Today I am delving into the life of the nineteenth century American painter Susan Waters. It is difficult to compartmentalise her artwork, some, however, have labelled her a folk portraitist. It is a mixture of portraiture which could be best described as quirky and animal paintings. Her art, especially her early portraiture, is certainly easily recognisable as you will see. I like its simplicity and although she will never be regarded as one of the American great artists, her depictions ooze a naiveté which is so endearing.
Susan Catherine Moore was born on May 18th 1823 in Binghamton, a small town in the Southern Tier of New York state on the border with Pennsylvania. She was one of two children, both daughters, of a cooper, Lark Moore, and his wife, Sally, who were Hicksite Quakers. As a young child Susan showed a talent for art.
Susan and her sister, Amelia, attended the fee-paying Boarding School for Females run by Quakers at the small Pennsylvania border town of Friendsville. The town had been founded in 1819 and the majority of early settlers were Quakers. At the age of fifteen, in order to afford to pay the fees for the school for her and her sister, Susan would paint copies for the Natural History course run by the school. Although the school had basic art education lessons, Susan is considered to be a self-taught painter.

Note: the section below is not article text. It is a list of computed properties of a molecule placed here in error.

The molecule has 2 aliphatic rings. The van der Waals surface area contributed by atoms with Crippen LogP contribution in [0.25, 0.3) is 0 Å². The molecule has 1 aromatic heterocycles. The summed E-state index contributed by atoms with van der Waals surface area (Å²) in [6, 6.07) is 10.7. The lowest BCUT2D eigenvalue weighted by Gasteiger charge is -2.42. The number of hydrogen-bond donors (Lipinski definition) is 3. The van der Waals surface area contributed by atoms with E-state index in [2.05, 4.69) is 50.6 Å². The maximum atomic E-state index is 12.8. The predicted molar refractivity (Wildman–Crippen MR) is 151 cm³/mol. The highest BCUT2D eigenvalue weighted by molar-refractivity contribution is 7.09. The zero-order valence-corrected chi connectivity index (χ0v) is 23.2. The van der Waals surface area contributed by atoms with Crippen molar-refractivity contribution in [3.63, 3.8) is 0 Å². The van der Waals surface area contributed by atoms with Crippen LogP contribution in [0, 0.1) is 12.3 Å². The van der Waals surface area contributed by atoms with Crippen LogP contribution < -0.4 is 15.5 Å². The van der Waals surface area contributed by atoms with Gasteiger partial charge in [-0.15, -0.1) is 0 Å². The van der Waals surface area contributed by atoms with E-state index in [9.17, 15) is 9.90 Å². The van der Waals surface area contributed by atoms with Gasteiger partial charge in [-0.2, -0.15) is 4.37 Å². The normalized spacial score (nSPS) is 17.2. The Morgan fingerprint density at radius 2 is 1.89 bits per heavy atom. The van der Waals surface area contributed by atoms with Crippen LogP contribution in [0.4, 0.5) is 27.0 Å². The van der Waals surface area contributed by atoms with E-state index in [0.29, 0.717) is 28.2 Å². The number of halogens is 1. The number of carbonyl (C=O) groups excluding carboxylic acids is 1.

On 27 June 1841, aged just eighteen, she married William C. Waters, a Friendsville Quaker and amateur artist, and he would encourage his young wife to develop her talent as a painter. She took up portraiture about 1843, when her husband became ill and was unable to support the family. She would travel around the outlying areas painting and selling portraits of the people and their children. One of Susan’s earliest recorded signed paintings is her 1843 work entitled The Downs Children of Cannonsville, New York. It depicts two children with a dog and a toy wagon in a landscape setting which includes a white house in the background. The boy on the left holds a riding crop.
In 1845, Susan completed a set of three paintings featuring the Kingman family. This signed and dated portrait of fifteen-year-old Helen M Kingman is one of the three works. The young girl is depicted seated in a stencilled chair, wearing a salmon pink dress, against a grey-walled backdrop. Note the potted plant on the windowsill, an accoutrement often seen in portraits of children.